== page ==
Panelists also agreed that the American public is being misled to believe that Al-Qaeda is less of a threat now than it was during the past decade.
“What we do here at home as we address issues like our budget and problems here at home, or if we don't, the perception of deadlock, the perception that we can’t get anything done on those things that matter most to our own citizens here at home, it has an impact on our power, on our ability to actually shape those countries in the Middle East that we want to say we're a leader,” Brian Katulis, senior fellow at the Center for American Progress, said during the hearing, which focused on the ongoing threat of Al-Qaeda in the Arabian Peninsula (AQAP).
“It sends a very negative message,” Katulis continued, "and here again, I'm not assigning blame to anyone. Here, it's just this sense that there has been this rancor, and it spills over overseas. It has this impact on our soft power, if you will. If 10 or 15 years ago there was great admiration for our democracy and our ability to get things done and our economic system, when I go to Egypt, when I go to Yemen, when I go to these places, people have tuned out because they see a lot of division and they see the United States not leading anymore.
"And yes, it comes back to our commander-in-chief and our president and how he talks about it, in part, but it's also a broader point about our system and the special role that we all play in trying to foster a dialogue that I think keeps America engaged in these problems in the world.”
“What I worry about . . . is less of a bipartisan focus on how we can educate the American public about these threats,” he added, “There’s no substitute for presidential leadership on this.”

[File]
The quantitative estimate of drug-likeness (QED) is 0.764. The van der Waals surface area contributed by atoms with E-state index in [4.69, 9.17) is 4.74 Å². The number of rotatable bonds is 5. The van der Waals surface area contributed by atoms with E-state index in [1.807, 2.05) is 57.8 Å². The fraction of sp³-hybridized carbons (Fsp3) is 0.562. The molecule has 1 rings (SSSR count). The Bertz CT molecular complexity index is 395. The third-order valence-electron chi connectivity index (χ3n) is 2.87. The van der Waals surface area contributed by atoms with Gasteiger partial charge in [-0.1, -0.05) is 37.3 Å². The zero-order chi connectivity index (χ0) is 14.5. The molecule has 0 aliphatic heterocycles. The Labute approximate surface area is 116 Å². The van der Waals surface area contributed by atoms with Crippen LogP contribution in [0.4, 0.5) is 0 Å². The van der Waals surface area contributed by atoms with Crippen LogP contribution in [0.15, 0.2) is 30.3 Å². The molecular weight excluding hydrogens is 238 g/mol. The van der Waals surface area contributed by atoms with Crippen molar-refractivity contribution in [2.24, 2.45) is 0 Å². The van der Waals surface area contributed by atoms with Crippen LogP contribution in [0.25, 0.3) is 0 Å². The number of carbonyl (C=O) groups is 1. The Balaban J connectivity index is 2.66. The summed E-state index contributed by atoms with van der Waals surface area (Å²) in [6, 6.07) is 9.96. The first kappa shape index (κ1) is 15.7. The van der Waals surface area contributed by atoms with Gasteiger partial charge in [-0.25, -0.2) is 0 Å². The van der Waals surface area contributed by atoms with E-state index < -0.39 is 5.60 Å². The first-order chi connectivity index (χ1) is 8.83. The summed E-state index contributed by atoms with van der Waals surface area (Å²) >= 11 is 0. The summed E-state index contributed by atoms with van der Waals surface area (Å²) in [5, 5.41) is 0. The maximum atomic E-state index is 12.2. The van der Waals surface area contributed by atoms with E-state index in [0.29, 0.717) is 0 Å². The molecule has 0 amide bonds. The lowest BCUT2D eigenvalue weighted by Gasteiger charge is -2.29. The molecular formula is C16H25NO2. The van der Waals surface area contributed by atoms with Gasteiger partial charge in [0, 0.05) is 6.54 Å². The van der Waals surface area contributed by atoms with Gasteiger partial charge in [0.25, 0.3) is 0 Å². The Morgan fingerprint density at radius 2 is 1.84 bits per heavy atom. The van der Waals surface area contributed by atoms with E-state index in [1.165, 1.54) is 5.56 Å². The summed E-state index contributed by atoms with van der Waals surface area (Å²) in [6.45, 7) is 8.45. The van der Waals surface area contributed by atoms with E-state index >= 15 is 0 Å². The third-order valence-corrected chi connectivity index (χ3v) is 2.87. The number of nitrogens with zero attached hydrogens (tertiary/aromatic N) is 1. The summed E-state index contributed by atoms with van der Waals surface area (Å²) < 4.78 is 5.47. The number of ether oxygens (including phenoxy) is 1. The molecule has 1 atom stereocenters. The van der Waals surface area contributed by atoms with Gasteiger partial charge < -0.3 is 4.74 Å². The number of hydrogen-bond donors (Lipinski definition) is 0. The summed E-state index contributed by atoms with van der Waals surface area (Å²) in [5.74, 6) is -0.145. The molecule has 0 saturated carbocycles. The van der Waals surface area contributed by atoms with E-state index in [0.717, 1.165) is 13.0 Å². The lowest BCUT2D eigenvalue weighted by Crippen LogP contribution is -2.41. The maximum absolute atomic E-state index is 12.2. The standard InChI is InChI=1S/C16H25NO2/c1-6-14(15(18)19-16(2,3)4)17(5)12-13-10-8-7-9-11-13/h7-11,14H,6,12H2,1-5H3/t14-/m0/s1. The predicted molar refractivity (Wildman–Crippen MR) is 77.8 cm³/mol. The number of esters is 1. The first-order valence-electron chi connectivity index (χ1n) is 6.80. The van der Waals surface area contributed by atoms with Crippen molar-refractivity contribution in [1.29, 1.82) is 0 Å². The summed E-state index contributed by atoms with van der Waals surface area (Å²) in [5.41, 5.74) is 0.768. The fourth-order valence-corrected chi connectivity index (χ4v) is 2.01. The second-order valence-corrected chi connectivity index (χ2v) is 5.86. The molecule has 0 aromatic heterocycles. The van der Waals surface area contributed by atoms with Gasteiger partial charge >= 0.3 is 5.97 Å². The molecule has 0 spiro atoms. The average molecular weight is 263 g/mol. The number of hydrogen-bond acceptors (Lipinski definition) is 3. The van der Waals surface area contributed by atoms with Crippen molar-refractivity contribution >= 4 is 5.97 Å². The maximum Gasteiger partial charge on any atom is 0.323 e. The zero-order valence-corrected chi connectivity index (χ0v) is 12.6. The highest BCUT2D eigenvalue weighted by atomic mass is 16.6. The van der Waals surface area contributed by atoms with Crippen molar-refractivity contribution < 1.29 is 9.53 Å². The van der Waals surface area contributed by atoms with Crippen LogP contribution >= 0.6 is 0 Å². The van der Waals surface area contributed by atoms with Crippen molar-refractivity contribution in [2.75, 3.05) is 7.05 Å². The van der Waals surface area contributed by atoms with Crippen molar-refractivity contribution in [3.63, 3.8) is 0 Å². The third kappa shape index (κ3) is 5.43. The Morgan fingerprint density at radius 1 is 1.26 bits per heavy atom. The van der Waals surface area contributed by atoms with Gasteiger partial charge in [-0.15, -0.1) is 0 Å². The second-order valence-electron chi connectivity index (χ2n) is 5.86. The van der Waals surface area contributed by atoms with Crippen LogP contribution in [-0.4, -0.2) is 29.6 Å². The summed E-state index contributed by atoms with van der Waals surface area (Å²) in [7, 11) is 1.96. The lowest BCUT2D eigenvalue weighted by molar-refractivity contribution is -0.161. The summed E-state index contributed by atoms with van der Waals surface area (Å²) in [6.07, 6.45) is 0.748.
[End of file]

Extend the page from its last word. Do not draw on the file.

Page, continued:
Frank Cilluffo, director of the Homeland Security Policy Institute, emphasized that the “the threat presented by AQAP, the Yemen-based Al-Qaeda affiliate that has inspired many home-grown radicals in recent years, “has metastasized – it comes in various shapes, sizes, flavors, and form, ranging from Al Qaeda senior leadership... to its many affiliates.”
The message that must be conveyed to the American public is that Al-Qaeda members are “the ones who declared war – it’s not the other way around,” he added. “One thing I think we also need to acknowledge and recognize is U.S. credibility in the world, once we start coming up with red lines and the like.”
Agreeing with King’s statement that “the Al-Qaeda network is stronger today than it was before” the Sept. 11, 2001 terrorist attacks on the Pentagon and World Trade Center, Cilluffo added, “Yes, [Osama bin Laden] may be dead, but the witch lives on.”
He also noted that Al-Qaeda’s recruitment of jihadists poses a particular concern for U.S. homeland security because “you’ve got thousands of Western foreign fighters” active in Syria. “What happens when they go home?” he asked.
Katherine Zimmerman, senior analyst at the American Enterprise Institute, said that the strength of the Al-Qaeda network “lies in interwoven connections between regional Al-Qaeda groups” rather than a centralized core. “This is no longer George Bush’s Al-Qaeda, “ she said. “The enemy has transformed, and if we want to win, our strategy must transform with it.”
Zimmerman recommended strategies to address governance and human rights issues, since “Al Qaeda groups thrive in areas of low or poor governance and are able to take advantage of grievances against the government” to recruit new members. Katulis concurred, noting that “Syria’s civil war has provided a magnet for both jihadists’ funding and recruitment.”